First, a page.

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Photo: ITUC.

The FfD agenda is an important reference point for discussions on development finance, and serves as a unique space where governments, in particular from the South, are able to debate important issues like trade and foreign direct investment as well as systemic issues like the international financial architecture and financial regulation. These are the global economic issues that were absent in the origin and overall framework of the Millennium Development Goals and remain piecemeal in the proposed Sustainable Development Goals (SDGs) framework.

They say in Africa that you do not correct an older man in public. So with all due respect to the very able team of Nobel Laureates, Intellectual minds and some Civil Society and Non State Actors who have been advising the Copenhagen Consensus, allow me to explain why I think they are wrong in asserting that we should abandon the work that the United Nations has done and instead focus all our resources and energy on what they call “ 19 Smarter Targets for Development by 2030”.

The 2016 AWID International Forum on Women's Rights and Development “Feminist Futures: Building Collective Power for Rights and Justice” will take place from 5 to 9 May 2016 in Salvador, Bahia, Brazil.

You can contribute to the 2016 Forum by submitting a proposal to organize a session. This invitation is for those who believe in futures free from gendered oppressions, the realization of full rights for people and planet, and self-determination from the body to the nation.

The ITUC has described an announcement by the United Nations gender body UN Women of a partnership with the Uber company to “create” a million jobs for women as undermining the very principles of the United Nations.  Uber has come under fire in countries around the world for undermining incomes and working conditions of women and men who drive taxis for a living, and faced a string of accusations of union-busting, breaches of privacy, and risks to health and safety.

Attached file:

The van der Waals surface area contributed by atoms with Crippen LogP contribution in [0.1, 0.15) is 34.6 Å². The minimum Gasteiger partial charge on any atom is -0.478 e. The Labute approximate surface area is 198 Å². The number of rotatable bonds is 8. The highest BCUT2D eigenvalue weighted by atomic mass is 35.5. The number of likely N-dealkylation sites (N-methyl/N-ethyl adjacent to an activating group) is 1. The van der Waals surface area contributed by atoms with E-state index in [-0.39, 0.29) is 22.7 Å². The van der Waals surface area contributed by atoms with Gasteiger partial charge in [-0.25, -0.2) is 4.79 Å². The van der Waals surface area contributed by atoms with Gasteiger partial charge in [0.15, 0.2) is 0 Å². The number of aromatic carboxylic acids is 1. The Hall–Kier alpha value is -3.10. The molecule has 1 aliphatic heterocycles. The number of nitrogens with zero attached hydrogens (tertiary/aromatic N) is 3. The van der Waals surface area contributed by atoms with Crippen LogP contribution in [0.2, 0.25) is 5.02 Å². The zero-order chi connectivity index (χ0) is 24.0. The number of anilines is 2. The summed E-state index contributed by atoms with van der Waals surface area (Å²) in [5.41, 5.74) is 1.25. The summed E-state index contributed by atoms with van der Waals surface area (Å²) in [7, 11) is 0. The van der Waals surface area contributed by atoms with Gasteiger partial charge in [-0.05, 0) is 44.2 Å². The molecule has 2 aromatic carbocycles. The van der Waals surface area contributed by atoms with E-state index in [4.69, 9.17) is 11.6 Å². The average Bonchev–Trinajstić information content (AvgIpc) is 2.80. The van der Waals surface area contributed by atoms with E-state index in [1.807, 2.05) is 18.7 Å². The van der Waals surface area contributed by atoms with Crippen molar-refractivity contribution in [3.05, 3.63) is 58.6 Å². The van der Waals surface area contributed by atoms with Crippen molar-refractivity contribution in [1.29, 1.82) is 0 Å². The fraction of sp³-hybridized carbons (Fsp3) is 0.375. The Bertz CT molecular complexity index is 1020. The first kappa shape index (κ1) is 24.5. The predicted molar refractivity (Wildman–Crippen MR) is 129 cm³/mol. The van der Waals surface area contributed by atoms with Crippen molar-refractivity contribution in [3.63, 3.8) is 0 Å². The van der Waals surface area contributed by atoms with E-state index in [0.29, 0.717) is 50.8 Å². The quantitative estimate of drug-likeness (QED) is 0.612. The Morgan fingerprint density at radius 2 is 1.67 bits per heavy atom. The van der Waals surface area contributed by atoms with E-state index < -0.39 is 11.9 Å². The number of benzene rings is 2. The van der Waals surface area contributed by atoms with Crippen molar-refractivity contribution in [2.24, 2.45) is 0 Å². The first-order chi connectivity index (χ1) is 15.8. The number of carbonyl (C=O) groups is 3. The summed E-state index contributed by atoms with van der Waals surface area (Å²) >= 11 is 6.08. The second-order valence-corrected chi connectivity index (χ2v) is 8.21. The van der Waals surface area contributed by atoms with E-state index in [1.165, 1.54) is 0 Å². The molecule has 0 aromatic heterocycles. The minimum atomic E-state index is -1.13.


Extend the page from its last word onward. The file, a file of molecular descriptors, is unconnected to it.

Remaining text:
DAWN briefing on Financing for Development (FfD): The article review the main elements of the FfD process in order to set current debates in a context, identify conflict areas between the different blocks of countries, and introduce some of the recommendations DAWN have been promoting with the purpose of reorienting global economic governance and development patterns towards economic, ecological, and gender justice. 

Development Alternatives with Women for a New Era (DAWN) recently launched a new book entitled, The Remaking of Social Contracts: Feminists in a Fierce New World”, edited by Gita Sen and Marina Durano, published by ZED Books, London.  This book is a result of a long process of debate and reflection that DAWN members engaged in, along with partners and allies in different civil society organizations and social movements. It follows from the previous groundbreaking books that DAWN has published through the years, starting with Development, Crises and Alternative Visions: Third World Women’s Perspectives (Sen and Grown,1987);  Population and Reproductive Rights: Feminist Perspectives from the South (Correa and Reichmann, 1994) and The Marketisation of Governance (Taylor, 2000).